Indian Journal of Urology
: 2016  |  Volume : 32  |  Issue : 2  |  Page : 164--165

Pseudoaneurysm secondary to transvesical prostatectomy

Lucio Dell'Atti1, Roberto Galeotti2,  
1 Department of Urology, University Hospital "St. Anna", Ferrara, Italy
2 Department of Vascular and Interventional Radiology, University Hospital "St. Anna", Ferrara, Italy

Correspondence Address:
Lucio DellSQAtti
Department of Urology, University Hospital DQSt. AnnaDQ, 8 A. Moro Street, 44124 Cona, Ferrara


Pseudoaneurysms associated with the internal pudendal artery is rare and may occur as a complication of prostatic surgery or or pelvic trauma. We present images of the first case in literature of an isolated pseudoaneurysm secondary to transvesical prostatic adenomectomy, which was successfully treated by transarterial coil embolization. This complication can be difficult to diagnose, manage, and cause significant postoperative bleeding. Management requires as a multidisciplinary approach.

How to cite this article:
Dell'Atti L, Galeotti R. Pseudoaneurysm secondary to transvesical prostatectomy.Indian J Urol 2016;32:164-165

How to cite this URL:
Dell'Atti L, Galeotti R. Pseudoaneurysm secondary to transvesical prostatectomy. Indian J Urol [serial online] 2016 [cited 2021 Jun 18 ];32:164-165
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Full Text


Pseudoaneurysms and arteriovenous fistulas (AVF) associated with the internal pudendal artery are unusual. [1],[2],[3] We report the first case of recurrent haematuria in postoperative period caused by internal pudendal artery pseudoaneurysm with AVF secondary to transvesical prostatic adenomectomy (TPA).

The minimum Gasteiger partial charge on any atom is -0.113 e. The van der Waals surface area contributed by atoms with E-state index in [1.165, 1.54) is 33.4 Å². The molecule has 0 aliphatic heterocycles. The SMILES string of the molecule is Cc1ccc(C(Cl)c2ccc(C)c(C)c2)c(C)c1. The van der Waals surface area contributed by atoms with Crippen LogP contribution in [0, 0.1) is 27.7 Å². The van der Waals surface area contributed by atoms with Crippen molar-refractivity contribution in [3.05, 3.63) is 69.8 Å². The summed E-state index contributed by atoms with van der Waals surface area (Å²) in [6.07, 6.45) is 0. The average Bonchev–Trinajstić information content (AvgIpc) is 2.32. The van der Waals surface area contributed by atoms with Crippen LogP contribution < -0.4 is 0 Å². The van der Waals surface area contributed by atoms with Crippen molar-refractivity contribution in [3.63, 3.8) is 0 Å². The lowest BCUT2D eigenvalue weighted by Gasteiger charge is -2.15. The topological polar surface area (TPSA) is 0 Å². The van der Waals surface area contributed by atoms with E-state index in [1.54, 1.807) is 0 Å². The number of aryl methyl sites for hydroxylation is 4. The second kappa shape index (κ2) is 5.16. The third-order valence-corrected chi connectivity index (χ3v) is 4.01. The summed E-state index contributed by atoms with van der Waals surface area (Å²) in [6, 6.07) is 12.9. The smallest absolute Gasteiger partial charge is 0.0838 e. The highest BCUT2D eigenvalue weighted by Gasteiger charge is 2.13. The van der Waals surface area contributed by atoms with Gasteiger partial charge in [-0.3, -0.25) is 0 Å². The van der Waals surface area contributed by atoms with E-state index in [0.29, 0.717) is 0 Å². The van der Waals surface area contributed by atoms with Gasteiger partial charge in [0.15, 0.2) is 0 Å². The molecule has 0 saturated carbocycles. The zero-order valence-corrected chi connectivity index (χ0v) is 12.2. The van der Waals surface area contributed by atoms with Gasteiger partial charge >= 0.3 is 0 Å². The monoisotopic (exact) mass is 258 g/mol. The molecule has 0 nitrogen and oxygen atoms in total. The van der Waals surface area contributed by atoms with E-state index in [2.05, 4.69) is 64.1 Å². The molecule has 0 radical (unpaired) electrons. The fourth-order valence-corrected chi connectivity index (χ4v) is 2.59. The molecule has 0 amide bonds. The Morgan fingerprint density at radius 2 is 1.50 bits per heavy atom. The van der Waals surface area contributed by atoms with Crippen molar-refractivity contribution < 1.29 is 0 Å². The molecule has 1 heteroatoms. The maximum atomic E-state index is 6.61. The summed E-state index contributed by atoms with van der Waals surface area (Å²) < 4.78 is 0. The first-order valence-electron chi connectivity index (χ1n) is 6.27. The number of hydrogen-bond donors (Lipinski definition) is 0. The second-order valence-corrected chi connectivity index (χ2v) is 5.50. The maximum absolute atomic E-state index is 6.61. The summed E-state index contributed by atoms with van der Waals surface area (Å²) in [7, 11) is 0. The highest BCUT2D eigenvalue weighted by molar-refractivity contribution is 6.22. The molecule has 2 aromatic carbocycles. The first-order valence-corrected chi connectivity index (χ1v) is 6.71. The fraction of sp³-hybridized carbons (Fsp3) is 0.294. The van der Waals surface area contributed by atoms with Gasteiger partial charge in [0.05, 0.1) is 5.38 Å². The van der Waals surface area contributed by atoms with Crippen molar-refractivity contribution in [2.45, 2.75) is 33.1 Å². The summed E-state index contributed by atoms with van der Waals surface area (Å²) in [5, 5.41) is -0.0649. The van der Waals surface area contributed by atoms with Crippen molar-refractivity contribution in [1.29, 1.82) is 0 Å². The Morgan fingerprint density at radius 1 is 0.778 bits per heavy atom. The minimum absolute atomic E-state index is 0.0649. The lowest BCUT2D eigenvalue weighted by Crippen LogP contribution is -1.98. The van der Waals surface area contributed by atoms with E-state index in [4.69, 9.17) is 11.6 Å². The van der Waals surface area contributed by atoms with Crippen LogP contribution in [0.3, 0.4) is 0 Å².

Case Report

A 64-year-old male patient underwent TPA for a 155mL prostate. There were no intraoperative complications. On the 5 th postoperative day, after removal of the foley catheter, the patient presented recurrent episodes of gross hematuria with a bladder full of clots and anemia that required blood transfusion. Cystoscopy for clot evacuation showed a haematoma caused by arterial bleeding from the left side of the prostatic fossa. The patient underwent computed tomography (CT), which revealed a 2.2 × 1.5 cm hypervascular lesion matching the density of the adjacent iliac vessels on the left side of the residual prostate gland [Figure 1]. The patient was referred to our interventional radiology unit for selective arteriography. A 4 French (Fr) angiographic catheter was inserted via the left femoral artery and left internal iliac arteriography showed a pseudoaneurysm approximately 2 cm in size with venous filling during the early arterial phase, located at the distal portion of the left internal pudendal artery suggesting an AVF [Figure 2]a]. The left internal pudendal artery was catheterized super selectively with a 2.7 Fr microcatheter and embolization was carried out using two micro coils 3 mm × 40 mm [Figure 2]b]. After the procedure, the patient had no hematuria and was discharged after 3 days. At 6 months follow-up he had no hematuria, infection or ischemic complications.{Figure 1}{Figure 2}


A pseudoaneurysm is a single layer of fibrous tissue shaped like a sac containing a turbulent blood flow. [4] Arterial pseudoaneurysms are formed after disruption in the vascular wall continuity and may be caused by trauma, inflammation, cancers, and iatrogenic causes. The main iatrogenic causes are access for endovascular procedures, surgical procedures, and biopsies. The major complications of pseudoaneurysms are rupture, embolization of a thrombus, infection, pain, and compression of adjacent structures. [5] We identified 6 published cases in the literature describing the management of this rare complication after radical prostatectomy or transurethral resection of the prostate. [1],[4],[5] Most of these cases present as late haematuria. The initial diagnosis is frequently made by CT. However, angiography is the reference standard for diagnosis and has the advantage of allowing simultanneosu therapeutic intervention. [5]

This case report confirms that trans-arterial embolization is an efficient way of managing postoperative bleeding due to prostatic surgery, preventing further surgical exploration. [4]

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Conflicts of interest

There are no conflicts of interest.


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